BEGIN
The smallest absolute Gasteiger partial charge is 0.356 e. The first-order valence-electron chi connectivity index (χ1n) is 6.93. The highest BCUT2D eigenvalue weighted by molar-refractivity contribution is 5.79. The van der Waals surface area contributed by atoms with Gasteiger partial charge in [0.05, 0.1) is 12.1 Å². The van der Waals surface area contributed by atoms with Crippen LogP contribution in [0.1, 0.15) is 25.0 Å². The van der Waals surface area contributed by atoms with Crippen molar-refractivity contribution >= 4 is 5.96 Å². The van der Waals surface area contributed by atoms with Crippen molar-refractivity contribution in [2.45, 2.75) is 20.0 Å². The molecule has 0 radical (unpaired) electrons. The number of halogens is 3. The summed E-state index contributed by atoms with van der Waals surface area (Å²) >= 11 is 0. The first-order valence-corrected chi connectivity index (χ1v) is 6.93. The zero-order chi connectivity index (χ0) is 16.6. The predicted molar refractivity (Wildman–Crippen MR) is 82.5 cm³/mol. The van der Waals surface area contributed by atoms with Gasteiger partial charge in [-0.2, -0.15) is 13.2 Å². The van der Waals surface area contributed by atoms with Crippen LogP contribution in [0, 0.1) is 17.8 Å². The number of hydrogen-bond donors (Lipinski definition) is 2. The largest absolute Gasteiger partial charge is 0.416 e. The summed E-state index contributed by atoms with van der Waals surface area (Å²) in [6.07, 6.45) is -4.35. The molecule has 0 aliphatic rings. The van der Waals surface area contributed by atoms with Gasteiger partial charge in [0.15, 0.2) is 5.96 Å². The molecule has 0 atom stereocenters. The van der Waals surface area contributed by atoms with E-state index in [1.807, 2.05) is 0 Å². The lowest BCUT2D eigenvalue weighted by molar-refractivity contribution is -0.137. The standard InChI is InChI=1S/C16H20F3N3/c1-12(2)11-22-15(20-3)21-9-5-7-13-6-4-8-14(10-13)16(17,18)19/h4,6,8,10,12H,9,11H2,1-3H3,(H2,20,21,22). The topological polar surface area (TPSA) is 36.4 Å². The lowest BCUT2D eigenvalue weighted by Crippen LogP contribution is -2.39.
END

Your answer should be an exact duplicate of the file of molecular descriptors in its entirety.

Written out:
The smallest absolute Gasteiger partial charge is 0.356 e. The first-order valence-electron chi connectivity index (χ1n) is 6.93. The highest BCUT2D eigenvalue weighted by molar-refractivity contribution is 5.79. The van der Waals surface area contributed by atoms with Gasteiger partial charge in [0.05, 0.1) is 12.1 Å². The van der Waals surface area contributed by atoms with Crippen LogP contribution in [0.1, 0.15) is 25.0 Å². The van der Waals surface area contributed by atoms with Crippen molar-refractivity contribution >= 4 is 5.96 Å². The van der Waals surface area contributed by atoms with Crippen molar-refractivity contribution in [2.45, 2.75) is 20.0 Å². The molecule has 0 radical (unpaired) electrons. The number of halogens is 3. The summed E-state index contributed by atoms with van der Waals surface area (Å²) >= 11 is 0. The first-order valence-corrected chi connectivity index (χ1v) is 6.93. The zero-order chi connectivity index (χ0) is 16.6. The predicted molar refractivity (Wildman–Crippen MR) is 82.5 cm³/mol. The van der Waals surface area contributed by atoms with Gasteiger partial charge in [-0.2, -0.15) is 13.2 Å². The van der Waals surface area contributed by atoms with Crippen LogP contribution in [0, 0.1) is 17.8 Å². The number of hydrogen-bond donors (Lipinski definition) is 2. The largest absolute Gasteiger partial charge is 0.416 e. The summed E-state index contributed by atoms with van der Waals surface area (Å²) in [6.07, 6.45) is -4.35. The molecule has 0 aliphatic rings. The van der Waals surface area contributed by atoms with Gasteiger partial charge in [0.15, 0.2) is 5.96 Å². The molecule has 0 atom stereocenters. The van der Waals surface area contributed by atoms with E-state index in [1.807, 2.05) is 0 Å². The lowest BCUT2D eigenvalue weighted by molar-refractivity contribution is -0.137. The standard InChI is InChI=1S/C16H20F3N3/c1-12(2)11-22-15(20-3)21-9-5-7-13-6-4-8-14(10-13)16(17,18)19/h4,6,8,10,12H,9,11H2,1-3H3,(H2,20,21,22). The topological polar surface area (TPSA) is 36.4 Å². The lowest BCUT2D eigenvalue weighted by Crippen LogP contribution is -2.39.